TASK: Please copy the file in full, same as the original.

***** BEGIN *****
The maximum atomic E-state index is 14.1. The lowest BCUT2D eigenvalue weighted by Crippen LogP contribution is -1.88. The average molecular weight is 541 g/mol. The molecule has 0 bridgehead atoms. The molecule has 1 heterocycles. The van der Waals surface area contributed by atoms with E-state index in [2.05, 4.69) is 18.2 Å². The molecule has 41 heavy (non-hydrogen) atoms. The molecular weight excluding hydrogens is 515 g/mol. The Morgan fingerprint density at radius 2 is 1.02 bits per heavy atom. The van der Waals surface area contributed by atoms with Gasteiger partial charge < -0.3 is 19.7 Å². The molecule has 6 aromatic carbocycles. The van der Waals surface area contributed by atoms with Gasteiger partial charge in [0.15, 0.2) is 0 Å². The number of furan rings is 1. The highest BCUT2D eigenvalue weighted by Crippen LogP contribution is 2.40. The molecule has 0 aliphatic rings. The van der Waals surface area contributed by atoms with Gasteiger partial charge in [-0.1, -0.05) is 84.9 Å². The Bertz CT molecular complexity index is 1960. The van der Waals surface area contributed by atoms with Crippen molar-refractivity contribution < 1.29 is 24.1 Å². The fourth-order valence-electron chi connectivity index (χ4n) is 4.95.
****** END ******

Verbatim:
The maximum atomic E-state index is 14.1. The lowest BCUT2D eigenvalue weighted by Crippen LogP contribution is -1.88. The average molecular weight is 541 g/mol. The molecule has 0 bridgehead atoms. The molecule has 1 heterocycles. The van der Waals surface area contributed by atoms with E-state index in [2.05, 4.69) is 18.2 Å². The molecule has 41 heavy (non-hydrogen) atoms. The molecular weight excluding hydrogens is 515 g/mol. The Morgan fingerprint density at radius 2 is 1.02 bits per heavy atom. The van der Waals surface area contributed by atoms with Gasteiger partial charge < -0.3 is 19.7 Å². The molecule has 6 aromatic carbocycles. The van der Waals surface area contributed by atoms with Gasteiger partial charge in [0.15, 0.2) is 0 Å². The number of furan rings is 1. The highest BCUT2D eigenvalue weighted by Crippen LogP contribution is 2.40. The molecule has 0 aliphatic rings. The van der Waals surface area contributed by atoms with Gasteiger partial charge in [-0.1, -0.05) is 84.9 Å². The Bertz CT molecular complexity index is 1960. The van der Waals surface area contributed by atoms with Crippen molar-refractivity contribution < 1.29 is 24.1 Å². The fourth-order valence-electron chi connectivity index (χ4n) is 4.95.